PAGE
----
Originally Posted by esquire
First and foremost, what was said earlier is 1000% correct. You should not be mentioning your trade in, until AFTER you've negotiated your price for the actual car. In fact, as the earlier poster also said, you're better served by selling the car privately - you will get a lot more out of it.
Second, ignore entirely what the poster directly previous to me said about 1500 dollar over invoice being okay, and that you shouldn't mind paying an extra 1000 dollars. You SHOULD mind.
Your approach is simple - call the dealer, tell him exactly what car you want, exactly what options you want (know the names of the options, and even the option codes), and tell him that you want the car at X hundred over invoice. (no more than $600). Tell him, "if you can make that happen, i have cash in my pocket right now for the down payment and i can drive down today, and pull the trigger in the next few hours." Be firm. Again, tell him what price you what, and say "if you can make it happen, i can be there in the next few hours to knock this deal outt" Be prepared to hear a few no's. But in my experience, if you tell a dealer you can make the deal happen that day, with little hassle, they'll take a deal with little profit over invoice.
For what it's worth, I got my car for $300 over (european delivery) invoice. I'm probably on the low end of the spectrum, but i've heard of PLENTY of people getting $500 over invoice.
Hope that helps,
Fair enough. You have your priorities and strategy and I have mine. I didn't want to deal with the whole being firm, putting up with dealers saying no, calling around, etc, and I decided that an extra $1000 (assuming I could've gotten $500 over) was a reasonable amount to avoid that -- especially amortized over the life of the car.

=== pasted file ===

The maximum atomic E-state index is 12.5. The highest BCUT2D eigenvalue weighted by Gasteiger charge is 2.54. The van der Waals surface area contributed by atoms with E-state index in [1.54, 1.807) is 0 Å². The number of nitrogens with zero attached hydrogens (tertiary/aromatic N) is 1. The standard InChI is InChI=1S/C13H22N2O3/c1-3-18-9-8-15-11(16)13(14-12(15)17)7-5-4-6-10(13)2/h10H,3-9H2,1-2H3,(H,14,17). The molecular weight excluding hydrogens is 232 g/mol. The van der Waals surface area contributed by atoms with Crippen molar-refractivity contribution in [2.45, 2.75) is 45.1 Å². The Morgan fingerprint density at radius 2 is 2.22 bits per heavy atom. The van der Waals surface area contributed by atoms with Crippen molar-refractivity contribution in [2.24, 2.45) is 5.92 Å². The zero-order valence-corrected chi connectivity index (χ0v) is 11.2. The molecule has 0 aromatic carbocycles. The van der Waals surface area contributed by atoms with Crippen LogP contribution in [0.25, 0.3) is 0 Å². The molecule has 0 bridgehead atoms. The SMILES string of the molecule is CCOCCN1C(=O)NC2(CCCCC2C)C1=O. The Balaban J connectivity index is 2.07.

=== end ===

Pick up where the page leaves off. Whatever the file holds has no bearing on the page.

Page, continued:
However, OP keep in mind that a lot of people who get $500 over invoice are doing Euro Delivery. Not everyone, but the reason I mention it is that dealers are more likely to take less profit on ED orders because those orders don't come out of their allocation; EDs are extra allocations. That means that taking a small profit on your ED order doesn't mean they have one less car for the year to try to make more profit on; they instead have just as many cars to sell at a profit as they did before your order, and yours is just a bonus -- though it's not pure gravy, since they actually have to do more work than normal to set up your ED in addition to all of the usual helping you, submitting the order, etc. And if the customer does Performance Center Delivery on top of that, the dealer doesn't even have to deal with delivery prep, inspection, etc, so they'd be even more likely to take less profit. Some people do seem to get $500 over invoice even with traditional delivery options, but that seems a lot more rare.